Zambian negotiators at the international climate change talks will take part in a training workshop in Lusaka, along with ministry and lead agency officials, on 14-15 May.
The training comes ahead of the next session of UN climate change talks, which will take place in Germany in June.
The workshop will take place at Sandy’s Creations.
The workshop will provide participants with the legal skills they need to not only influence the global climate change agreement that all nations are set to sign in 2015, but also to understand what that UN agreement will mean for the law at home in Zambia.
The training will be run by the Legal Response Initiative (LRI) and the Climate Focus Network Zambia. It is not open to the public but interested journalists may attend the first session on 14 May from 9.30 to 11 am.
“Legal knowledge and skills will play an increasingly important role in the story of climate change thanks to both the negotiations towards a global treaty and new national legislation to address the problem,” says Christoph Schwarte, executive director of LRI.
“But because few of Zambia’s lawyers and government officials have the knowledge and skills they need to work in this new arena, there is a risk that people will not benefit from the potential of law to protect lives and livelihoods.”
The 2015 UN agreement and domestic legislation will both have profound effects on people’s lives and the national economy as they create legal frameworks to limit pollution, protect forests, improve energy supplies and limit the impacts of extreme events on vulnerable people.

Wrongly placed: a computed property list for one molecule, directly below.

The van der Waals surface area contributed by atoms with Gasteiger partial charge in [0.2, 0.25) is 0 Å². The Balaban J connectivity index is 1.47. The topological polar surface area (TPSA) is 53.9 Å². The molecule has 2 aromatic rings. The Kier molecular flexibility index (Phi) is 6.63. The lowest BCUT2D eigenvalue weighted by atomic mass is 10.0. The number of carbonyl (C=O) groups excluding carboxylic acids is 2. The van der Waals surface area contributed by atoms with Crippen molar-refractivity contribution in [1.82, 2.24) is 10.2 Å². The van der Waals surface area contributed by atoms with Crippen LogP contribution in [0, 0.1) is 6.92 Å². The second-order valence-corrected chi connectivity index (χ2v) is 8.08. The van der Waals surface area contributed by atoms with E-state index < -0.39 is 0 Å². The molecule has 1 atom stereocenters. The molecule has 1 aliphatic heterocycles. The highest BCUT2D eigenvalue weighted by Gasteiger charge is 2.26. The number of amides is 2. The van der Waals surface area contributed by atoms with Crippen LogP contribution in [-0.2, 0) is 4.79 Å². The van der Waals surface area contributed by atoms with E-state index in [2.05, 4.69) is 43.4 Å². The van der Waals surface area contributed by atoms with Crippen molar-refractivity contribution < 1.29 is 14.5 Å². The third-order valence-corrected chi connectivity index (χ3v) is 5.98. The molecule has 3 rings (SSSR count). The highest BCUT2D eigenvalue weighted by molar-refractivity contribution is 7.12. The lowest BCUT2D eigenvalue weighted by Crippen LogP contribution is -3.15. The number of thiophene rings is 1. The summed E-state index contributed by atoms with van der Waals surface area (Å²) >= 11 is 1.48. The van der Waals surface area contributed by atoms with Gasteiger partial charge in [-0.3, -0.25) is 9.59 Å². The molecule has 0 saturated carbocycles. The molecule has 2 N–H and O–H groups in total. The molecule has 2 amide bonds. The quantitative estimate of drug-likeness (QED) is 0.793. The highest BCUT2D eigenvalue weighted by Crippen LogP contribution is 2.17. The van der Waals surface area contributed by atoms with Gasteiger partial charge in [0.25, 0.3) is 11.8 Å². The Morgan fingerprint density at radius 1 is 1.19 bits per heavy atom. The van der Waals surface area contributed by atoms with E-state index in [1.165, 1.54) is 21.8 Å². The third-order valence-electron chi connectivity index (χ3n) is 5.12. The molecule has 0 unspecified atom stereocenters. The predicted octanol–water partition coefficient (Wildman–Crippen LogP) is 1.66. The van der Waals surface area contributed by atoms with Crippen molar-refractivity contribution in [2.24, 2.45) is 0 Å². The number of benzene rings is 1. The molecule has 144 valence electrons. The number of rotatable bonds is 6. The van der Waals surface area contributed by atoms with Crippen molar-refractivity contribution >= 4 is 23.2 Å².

Shula Mwamba, coordinator of the Climate Focus Network, says the workshop is a rare opportunity to strengthen the knowledge and skills of Zambian negotiators, lawyers and policymakers.
“This training is well-timed,” says Mwamba. “It means Zambia’s representatives will to go to the UN climate change talks in Germany next month better-equipped to negotiate for a strong outcome for our country and our people.”
Participants at the workshop will learn about international law and the UN climate change negotiations specifically. They will gain skills in drafting legal text that will be necessary to shape the global legal agreement that parties to the UN Framework Convention on Climate Change are due to adopt in 2015.
“Zambian lawyers and government officials need to understand the international legal framework and how it will affect law in their own jurisdiction,” says Schwarte. “It is also important for journalists to become familiar with the legal aspects of climate change as this will become an important area for reporting in the years ahead.”
On Friday 16 May, a smaller event will be held for young lawyers to help ensure that these members of the next generation of the legal community also understand the legal aspects of international and national efforts to tackle climate change.
The work shops are funded by the UK based Climate Development Knowledge Network (CDKN)